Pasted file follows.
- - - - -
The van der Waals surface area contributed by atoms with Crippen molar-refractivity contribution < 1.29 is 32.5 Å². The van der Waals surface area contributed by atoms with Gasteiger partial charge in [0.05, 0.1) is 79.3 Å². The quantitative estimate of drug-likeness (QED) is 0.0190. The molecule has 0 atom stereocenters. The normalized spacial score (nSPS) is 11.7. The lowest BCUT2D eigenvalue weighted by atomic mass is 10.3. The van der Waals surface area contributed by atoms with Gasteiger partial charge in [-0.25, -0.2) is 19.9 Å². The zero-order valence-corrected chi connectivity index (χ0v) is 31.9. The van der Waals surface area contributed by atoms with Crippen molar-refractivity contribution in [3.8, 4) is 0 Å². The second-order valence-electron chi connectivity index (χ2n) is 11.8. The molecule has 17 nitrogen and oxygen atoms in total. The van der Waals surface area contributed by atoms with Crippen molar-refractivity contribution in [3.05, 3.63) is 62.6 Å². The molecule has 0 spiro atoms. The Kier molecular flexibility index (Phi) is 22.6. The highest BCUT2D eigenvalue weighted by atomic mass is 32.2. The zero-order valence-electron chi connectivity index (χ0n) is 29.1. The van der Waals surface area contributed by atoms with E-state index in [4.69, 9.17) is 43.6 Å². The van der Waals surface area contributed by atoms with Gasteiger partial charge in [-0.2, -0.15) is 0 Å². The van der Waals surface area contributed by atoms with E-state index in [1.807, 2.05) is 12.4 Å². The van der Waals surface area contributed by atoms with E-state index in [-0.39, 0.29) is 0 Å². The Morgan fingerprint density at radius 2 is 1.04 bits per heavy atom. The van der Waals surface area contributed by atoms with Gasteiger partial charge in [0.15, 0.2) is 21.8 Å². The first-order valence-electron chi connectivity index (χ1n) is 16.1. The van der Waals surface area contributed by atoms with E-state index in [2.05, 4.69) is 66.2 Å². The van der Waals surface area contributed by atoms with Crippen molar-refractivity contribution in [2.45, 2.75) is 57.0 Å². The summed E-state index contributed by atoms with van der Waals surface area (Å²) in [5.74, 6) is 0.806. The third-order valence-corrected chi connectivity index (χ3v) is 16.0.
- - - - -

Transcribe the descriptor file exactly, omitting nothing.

The van der Waals surface area contributed by atoms with Crippen molar-refractivity contribution < 1.29 is 32.5 Å². The van der Waals surface area contributed by atoms with Gasteiger partial charge in [0.05, 0.1) is 79.3 Å². The quantitative estimate of drug-likeness (QED) is 0.0190. The molecule has 0 atom stereocenters. The normalized spacial score (nSPS) is 11.7. The lowest BCUT2D eigenvalue weighted by atomic mass is 10.3. The van der Waals surface area contributed by atoms with Gasteiger partial charge in [-0.25, -0.2) is 19.9 Å². The zero-order valence-corrected chi connectivity index (χ0v) is 31.9. The van der Waals surface area contributed by atoms with Crippen molar-refractivity contribution in [3.8, 4) is 0 Å². The second-order valence-electron chi connectivity index (χ2n) is 11.8. The molecule has 17 nitrogen and oxygen atoms in total. The van der Waals surface area contributed by atoms with Crippen molar-refractivity contribution in [3.05, 3.63) is 62.6 Å². The molecule has 0 spiro atoms. The Kier molecular flexibility index (Phi) is 22.6. The highest BCUT2D eigenvalue weighted by atomic mass is 32.2. The zero-order valence-electron chi connectivity index (χ0n) is 29.1. The van der Waals surface area contributed by atoms with E-state index in [4.69, 9.17) is 43.6 Å². The van der Waals surface area contributed by atoms with Gasteiger partial charge in [-0.2, -0.15) is 0 Å². The van der Waals surface area contributed by atoms with E-state index in [1.807, 2.05) is 12.4 Å². The van der Waals surface area contributed by atoms with E-state index in [-0.39, 0.29) is 0 Å². The Morgan fingerprint density at radius 2 is 1.04 bits per heavy atom. The van der Waals surface area contributed by atoms with Gasteiger partial charge in [0.15, 0.2) is 21.8 Å². The first-order valence-electron chi connectivity index (χ1n) is 16.1. The van der Waals surface area contributed by atoms with E-state index in [2.05, 4.69) is 66.2 Å². The van der Waals surface area contributed by atoms with Crippen molar-refractivity contribution in [2.45, 2.75) is 57.0 Å². The summed E-state index contributed by atoms with van der Waals surface area (Å²) in [5.74, 6) is 0.806. The third-order valence-corrected chi connectivity index (χ3v) is 16.0.